It has taken me some time to get over it, not least for the shocking express ride into childhood that she provided. For the first time in many years, I felt what I have always known, that the child we were is very near the surface of our adult lives and that our experiences are always vulnerable to that child’s unresolved fragility.

And that’s all very well. But how is it that a woman who came into her professional life during the volatile charisma of the feminist movement be such a woman-hater? Perhaps at the time she established herself in the film industry, she believed, rightly or wrongly, that you had to behave worse than the worst man to survive.

Happily, generations behind her, the feminist message I grew up with was articulated as confidence and freedom. And the understanding that real creativity blossomed with benevolence and faith rather than the self-protective armour of bitterness. I think it has furnished me with a good working life with kind and generous friendships born of creative endeavour. I don’t think that’s true for her. That’s a great thought, hold onto it.

If you have an interesting tale to tell from the art world and would like to share it, contact us at info@dailyreview.com.au 

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19 responses to “Tales from the arts world – women who bully women

  1. It is an interesting article. quite often the bully is taking advantage of your sense of decency and manners. Having put up with my share of bullying and found that politeness is disrespected, perhaps it is best to make a scene and shout the bully down and keep on shouting even if it becomes a shouting contest. I am intrigued as to why the bullying occurs and suspect it is a form of jealousy, perhaps this theory should be tested by asking if it is so. Actually bullying works because most people accept it. I have mentioned last year in a letter I wrote below that John Cleese was publicly bullied by Adam Hill on the last leg. What would have happened if John had asked Adam Hill if he had any manners and made an issue of it. I am sure he would have had the audience on his side and it would have made excellent television.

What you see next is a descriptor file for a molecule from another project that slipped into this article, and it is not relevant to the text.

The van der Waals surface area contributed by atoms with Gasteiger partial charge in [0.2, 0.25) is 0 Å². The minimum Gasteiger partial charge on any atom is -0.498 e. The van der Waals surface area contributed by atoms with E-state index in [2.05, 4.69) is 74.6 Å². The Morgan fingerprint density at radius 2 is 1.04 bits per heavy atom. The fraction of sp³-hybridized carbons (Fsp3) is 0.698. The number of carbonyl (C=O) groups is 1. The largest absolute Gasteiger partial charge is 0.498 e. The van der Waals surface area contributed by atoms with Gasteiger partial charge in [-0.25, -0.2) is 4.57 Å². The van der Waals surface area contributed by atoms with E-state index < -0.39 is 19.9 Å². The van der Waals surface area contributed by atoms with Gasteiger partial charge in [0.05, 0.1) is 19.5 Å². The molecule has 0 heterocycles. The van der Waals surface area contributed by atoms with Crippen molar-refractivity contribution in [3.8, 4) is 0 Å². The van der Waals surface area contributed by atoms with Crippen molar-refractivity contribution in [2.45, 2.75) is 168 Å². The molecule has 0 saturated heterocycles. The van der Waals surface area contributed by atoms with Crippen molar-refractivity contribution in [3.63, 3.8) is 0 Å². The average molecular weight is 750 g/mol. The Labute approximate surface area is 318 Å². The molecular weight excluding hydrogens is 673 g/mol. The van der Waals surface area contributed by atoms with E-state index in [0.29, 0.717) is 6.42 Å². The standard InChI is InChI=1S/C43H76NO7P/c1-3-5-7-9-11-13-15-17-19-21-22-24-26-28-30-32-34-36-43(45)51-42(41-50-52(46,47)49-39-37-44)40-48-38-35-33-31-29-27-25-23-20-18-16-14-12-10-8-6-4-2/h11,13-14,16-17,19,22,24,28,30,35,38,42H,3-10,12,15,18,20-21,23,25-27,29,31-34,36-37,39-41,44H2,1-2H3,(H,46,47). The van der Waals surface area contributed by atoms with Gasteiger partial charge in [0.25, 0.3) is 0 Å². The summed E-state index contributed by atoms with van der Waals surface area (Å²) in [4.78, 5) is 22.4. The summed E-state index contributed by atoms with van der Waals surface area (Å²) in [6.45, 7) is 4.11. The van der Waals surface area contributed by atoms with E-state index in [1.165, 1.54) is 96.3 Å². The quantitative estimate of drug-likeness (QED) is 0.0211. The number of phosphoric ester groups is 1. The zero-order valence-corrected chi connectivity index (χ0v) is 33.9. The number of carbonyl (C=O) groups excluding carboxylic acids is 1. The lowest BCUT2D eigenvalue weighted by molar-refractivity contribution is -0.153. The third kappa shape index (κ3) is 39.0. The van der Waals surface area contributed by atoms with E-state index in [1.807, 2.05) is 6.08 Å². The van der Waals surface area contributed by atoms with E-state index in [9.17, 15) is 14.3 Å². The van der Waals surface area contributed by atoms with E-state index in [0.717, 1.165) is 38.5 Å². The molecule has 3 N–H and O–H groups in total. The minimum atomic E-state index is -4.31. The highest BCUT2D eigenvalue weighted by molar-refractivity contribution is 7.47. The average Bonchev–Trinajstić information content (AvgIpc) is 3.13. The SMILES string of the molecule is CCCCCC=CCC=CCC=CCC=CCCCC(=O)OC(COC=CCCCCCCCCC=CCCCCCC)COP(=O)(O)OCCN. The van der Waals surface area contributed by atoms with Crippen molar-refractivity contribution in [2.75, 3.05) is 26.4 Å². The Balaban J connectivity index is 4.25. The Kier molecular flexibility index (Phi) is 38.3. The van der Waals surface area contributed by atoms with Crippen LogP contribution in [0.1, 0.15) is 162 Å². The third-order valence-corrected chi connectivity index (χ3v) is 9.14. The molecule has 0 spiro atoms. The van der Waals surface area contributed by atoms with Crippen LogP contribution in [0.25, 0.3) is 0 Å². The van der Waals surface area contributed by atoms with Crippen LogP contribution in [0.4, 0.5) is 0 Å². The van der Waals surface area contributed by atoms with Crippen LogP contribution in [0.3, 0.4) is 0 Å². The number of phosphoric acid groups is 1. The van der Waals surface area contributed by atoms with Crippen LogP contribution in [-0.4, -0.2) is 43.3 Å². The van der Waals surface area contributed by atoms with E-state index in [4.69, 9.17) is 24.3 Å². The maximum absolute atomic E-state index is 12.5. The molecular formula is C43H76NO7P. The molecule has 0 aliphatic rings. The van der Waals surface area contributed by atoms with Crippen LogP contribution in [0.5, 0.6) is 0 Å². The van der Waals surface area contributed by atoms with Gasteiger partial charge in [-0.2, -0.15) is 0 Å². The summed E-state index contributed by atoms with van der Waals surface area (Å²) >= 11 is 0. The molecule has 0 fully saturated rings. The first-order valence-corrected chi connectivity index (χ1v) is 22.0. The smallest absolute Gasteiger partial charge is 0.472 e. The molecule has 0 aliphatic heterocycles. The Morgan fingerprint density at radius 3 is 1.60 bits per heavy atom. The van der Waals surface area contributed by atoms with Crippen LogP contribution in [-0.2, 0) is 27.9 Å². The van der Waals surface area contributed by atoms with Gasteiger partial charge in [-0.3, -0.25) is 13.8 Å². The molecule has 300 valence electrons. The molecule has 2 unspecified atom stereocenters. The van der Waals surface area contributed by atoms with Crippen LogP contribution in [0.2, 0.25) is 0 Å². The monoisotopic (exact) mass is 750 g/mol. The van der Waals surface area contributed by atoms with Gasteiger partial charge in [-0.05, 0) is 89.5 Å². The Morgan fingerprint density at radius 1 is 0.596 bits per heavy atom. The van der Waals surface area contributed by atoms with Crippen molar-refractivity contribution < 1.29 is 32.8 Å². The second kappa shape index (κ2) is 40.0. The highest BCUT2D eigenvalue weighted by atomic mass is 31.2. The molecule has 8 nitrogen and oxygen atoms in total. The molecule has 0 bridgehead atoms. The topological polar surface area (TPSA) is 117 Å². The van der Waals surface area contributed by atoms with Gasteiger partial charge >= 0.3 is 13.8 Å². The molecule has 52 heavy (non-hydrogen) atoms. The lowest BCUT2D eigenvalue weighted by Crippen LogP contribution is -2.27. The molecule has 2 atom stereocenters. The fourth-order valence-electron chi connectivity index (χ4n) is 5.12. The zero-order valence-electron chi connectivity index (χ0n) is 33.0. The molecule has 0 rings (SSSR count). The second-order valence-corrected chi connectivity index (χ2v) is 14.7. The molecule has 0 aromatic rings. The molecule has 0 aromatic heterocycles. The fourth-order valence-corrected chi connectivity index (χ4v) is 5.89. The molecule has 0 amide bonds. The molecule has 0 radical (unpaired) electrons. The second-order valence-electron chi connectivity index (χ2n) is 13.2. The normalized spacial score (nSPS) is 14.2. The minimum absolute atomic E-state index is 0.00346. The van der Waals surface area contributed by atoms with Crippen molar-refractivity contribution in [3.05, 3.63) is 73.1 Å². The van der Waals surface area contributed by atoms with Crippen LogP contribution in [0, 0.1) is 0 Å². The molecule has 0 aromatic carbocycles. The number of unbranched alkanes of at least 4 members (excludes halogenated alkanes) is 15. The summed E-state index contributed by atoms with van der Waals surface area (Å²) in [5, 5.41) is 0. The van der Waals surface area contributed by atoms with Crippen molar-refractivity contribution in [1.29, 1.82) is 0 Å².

2. I once attended a ‘Happiness Conference’ and found myself intrigued in a workshop about how to identify ‘micro-expressions’ ie the emotions we start to feel but quickly hide from others. It was a training by an expert who works with customs, police etc etc. Fascinating. The workshop audience did well (after training) with identifying all emotions except one. We just could not get it. The trainer laughingly told us that often happens, and interesting enough, each nation is different. The one we all had difficulty identifying in Australia after training was contempt. Then they showed footage of our politicians, Howard, Costello etc. They held the Australian people in thinly-disguised contempt.

    Bullying is rife in all our systems, It came from the top. It infected whole societies, and Australia in particular. Many experience it, children can die from it. It is sick, detrimental, and a very real part of the problems we are now experiencing. It almost destroyed me personally and professionally. I am strong again now, much stronger actually, but it took time. Only cowards and weak people bully us. They usually attack when we doubt ourselves. We CAN confront it and call it when we see it.

  3. Narcissistic bully culture is entrenched in this system of social relations that is not limited to Australia. The answer to your question lies in political consciousness that can rise above the personal and understand this as a phenomenon that is culturally produced. It should not be surprising that many successful women and men would deploy such tactics of meting out derisory humiliation upon their chosen scapegoat in this system. Our governments and supranational institutions do it to more vulnerable nations and their populations all the time. If you really want it to change, start focusing on what produces these conditions in the first place.

  4. We can all be fucking bullies when we sense weakness or incompetence, especially when it clashes with our own ambitions. No biggy, just move on…………..

    1. Actually, no, some of us have never bullied anyone, have never wanted to, don’t see the point, think less of those who do.

  5. Another Anonymous. From a female writer who has never — and WOULD never right from the very beginning — join Facebook, Twitter, et al, because I always knew in my bones it would make me too vulnerable to anyone who was out to destroy me. And vulnerability is one of the components of being a (good and original) writer. Not only a woman writer, of course, but in this aspect, it seems to me that men can be much tougher in not allowing others to get at them where it hurts. And dear Anonymous — apart from anything else — what a beautifully written and felt eloquent piece.

    I had my own female destroyers — at STC and major TV production companies — and it did leave you (me) Reeling Like Rocky when you found out it had happened. It is ALWAYS motivated by jealousy and their own insecurity when they realise — though it would never occur to them and they’d never admit it if it did — that you have something they don’t have. And it never, ever will, not in a month of Sundays of **** sucking Higher Ups and intimidating others they feel compelled to control, because it’s lower man down on the Totem Pole Syndrome, isn’t it .